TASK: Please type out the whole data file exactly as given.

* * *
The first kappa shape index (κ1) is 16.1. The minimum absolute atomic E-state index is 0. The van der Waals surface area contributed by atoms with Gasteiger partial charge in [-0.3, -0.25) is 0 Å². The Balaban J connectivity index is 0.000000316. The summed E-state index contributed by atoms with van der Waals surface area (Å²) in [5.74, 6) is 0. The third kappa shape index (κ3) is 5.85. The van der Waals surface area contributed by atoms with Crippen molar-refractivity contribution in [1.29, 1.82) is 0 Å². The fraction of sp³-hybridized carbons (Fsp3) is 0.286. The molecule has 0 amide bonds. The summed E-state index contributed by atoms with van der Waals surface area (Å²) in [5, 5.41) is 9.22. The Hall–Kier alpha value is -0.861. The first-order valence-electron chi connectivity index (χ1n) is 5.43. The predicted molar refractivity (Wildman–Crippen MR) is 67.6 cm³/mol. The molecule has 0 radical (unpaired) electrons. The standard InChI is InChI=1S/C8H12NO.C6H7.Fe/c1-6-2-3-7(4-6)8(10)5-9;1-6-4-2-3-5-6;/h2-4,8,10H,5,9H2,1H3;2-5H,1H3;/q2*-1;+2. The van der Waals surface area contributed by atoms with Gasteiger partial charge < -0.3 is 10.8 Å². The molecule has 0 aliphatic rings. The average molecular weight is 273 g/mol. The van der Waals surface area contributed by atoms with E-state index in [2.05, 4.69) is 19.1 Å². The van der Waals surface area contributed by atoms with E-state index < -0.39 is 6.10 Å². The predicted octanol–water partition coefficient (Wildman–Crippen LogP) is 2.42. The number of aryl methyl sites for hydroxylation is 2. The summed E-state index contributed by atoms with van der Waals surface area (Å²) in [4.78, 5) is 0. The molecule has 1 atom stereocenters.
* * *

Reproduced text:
The first kappa shape index (κ1) is 16.1. The minimum absolute atomic E-state index is 0. The van der Waals surface area contributed by atoms with Gasteiger partial charge in [-0.3, -0.25) is 0 Å². The Balaban J connectivity index is 0.000000316. The summed E-state index contributed by atoms with van der Waals surface area (Å²) in [5.74, 6) is 0. The third kappa shape index (κ3) is 5.85. The van der Waals surface area contributed by atoms with Crippen molar-refractivity contribution in [1.29, 1.82) is 0 Å². The fraction of sp³-hybridized carbons (Fsp3) is 0.286. The molecule has 0 amide bonds. The summed E-state index contributed by atoms with van der Waals surface area (Å²) in [5, 5.41) is 9.22. The Hall–Kier alpha value is -0.861. The first-order valence-electron chi connectivity index (χ1n) is 5.43. The predicted molar refractivity (Wildman–Crippen MR) is 67.6 cm³/mol. The molecule has 0 radical (unpaired) electrons. The standard InChI is InChI=1S/C8H12NO.C6H7.Fe/c1-6-2-3-7(4-6)8(10)5-9;1-6-4-2-3-5-6;/h2-4,8,10H,5,9H2,1H3;2-5H,1H3;/q2*-1;+2. The van der Waals surface area contributed by atoms with Gasteiger partial charge < -0.3 is 10.8 Å². The molecule has 0 aliphatic rings. The average molecular weight is 273 g/mol. The van der Waals surface area contributed by atoms with E-state index in [2.05, 4.69) is 19.1 Å². The van der Waals surface area contributed by atoms with E-state index < -0.39 is 6.10 Å². The predicted octanol–water partition coefficient (Wildman–Crippen LogP) is 2.42. The number of aryl methyl sites for hydroxylation is 2. The summed E-state index contributed by atoms with van der Waals surface area (Å²) in [4.78, 5) is 0. The molecule has 1 atom stereocenters.